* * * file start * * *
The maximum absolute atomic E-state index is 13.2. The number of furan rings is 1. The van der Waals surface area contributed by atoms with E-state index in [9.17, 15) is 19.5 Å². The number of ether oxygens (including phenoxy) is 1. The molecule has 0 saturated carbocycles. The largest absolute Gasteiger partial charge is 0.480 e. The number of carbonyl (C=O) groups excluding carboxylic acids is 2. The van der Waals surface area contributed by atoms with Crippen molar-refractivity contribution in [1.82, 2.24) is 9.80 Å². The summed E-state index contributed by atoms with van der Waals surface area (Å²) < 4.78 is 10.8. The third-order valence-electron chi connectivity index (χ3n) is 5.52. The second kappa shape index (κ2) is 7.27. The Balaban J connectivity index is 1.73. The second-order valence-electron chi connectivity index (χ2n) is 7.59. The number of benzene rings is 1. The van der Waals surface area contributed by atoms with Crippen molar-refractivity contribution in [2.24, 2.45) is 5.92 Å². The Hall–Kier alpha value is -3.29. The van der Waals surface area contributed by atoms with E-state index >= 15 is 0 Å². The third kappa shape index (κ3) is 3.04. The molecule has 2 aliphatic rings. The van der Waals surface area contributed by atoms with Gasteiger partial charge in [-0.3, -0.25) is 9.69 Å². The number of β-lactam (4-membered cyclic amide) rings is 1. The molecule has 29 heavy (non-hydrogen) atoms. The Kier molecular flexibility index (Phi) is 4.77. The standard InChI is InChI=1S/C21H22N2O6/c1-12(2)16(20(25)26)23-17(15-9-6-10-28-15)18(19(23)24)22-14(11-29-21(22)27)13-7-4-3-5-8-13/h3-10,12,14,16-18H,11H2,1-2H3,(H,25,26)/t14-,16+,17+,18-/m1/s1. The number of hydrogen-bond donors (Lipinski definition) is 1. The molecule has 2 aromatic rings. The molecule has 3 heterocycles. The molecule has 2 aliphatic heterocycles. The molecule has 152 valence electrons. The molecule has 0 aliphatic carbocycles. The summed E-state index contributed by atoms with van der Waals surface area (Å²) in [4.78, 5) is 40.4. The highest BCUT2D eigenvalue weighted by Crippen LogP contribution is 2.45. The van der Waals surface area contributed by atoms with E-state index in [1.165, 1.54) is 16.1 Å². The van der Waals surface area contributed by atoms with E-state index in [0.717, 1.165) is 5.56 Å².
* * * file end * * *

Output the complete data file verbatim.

The maximum absolute atomic E-state index is 13.2. The number of furan rings is 1. The van der Waals surface area contributed by atoms with E-state index in [9.17, 15) is 19.5 Å². The number of ether oxygens (including phenoxy) is 1. The molecule has 0 saturated carbocycles. The largest absolute Gasteiger partial charge is 0.480 e. The number of carbonyl (C=O) groups excluding carboxylic acids is 2. The van der Waals surface area contributed by atoms with Crippen molar-refractivity contribution in [1.82, 2.24) is 9.80 Å². The summed E-state index contributed by atoms with van der Waals surface area (Å²) < 4.78 is 10.8. The third-order valence-electron chi connectivity index (χ3n) is 5.52. The second kappa shape index (κ2) is 7.27. The Balaban J connectivity index is 1.73. The second-order valence-electron chi connectivity index (χ2n) is 7.59. The number of benzene rings is 1. The van der Waals surface area contributed by atoms with Crippen molar-refractivity contribution in [2.24, 2.45) is 5.92 Å². The Hall–Kier alpha value is -3.29. The van der Waals surface area contributed by atoms with E-state index >= 15 is 0 Å². The third kappa shape index (κ3) is 3.04. The molecule has 2 aliphatic rings. The van der Waals surface area contributed by atoms with Gasteiger partial charge in [-0.3, -0.25) is 9.69 Å². The number of β-lactam (4-membered cyclic amide) rings is 1. The molecule has 29 heavy (non-hydrogen) atoms. The Kier molecular flexibility index (Phi) is 4.77. The standard InChI is InChI=1S/C21H22N2O6/c1-12(2)16(20(25)26)23-17(15-9-6-10-28-15)18(19(23)24)22-14(11-29-21(22)27)13-7-4-3-5-8-13/h3-10,12,14,16-18H,11H2,1-2H3,(H,25,26)/t14-,16+,17+,18-/m1/s1. The number of hydrogen-bond donors (Lipinski definition) is 1. The molecule has 2 aromatic rings. The molecule has 3 heterocycles. The molecule has 2 aliphatic heterocycles. The molecule has 152 valence electrons. The molecule has 0 aliphatic carbocycles. The summed E-state index contributed by atoms with van der Waals surface area (Å²) in [4.78, 5) is 40.4. The highest BCUT2D eigenvalue weighted by Crippen LogP contribution is 2.45. The van der Waals surface area contributed by atoms with E-state index in [1.165, 1.54) is 16.1 Å². The van der Waals surface area contributed by atoms with E-state index in [0.717, 1.165) is 5.56 Å².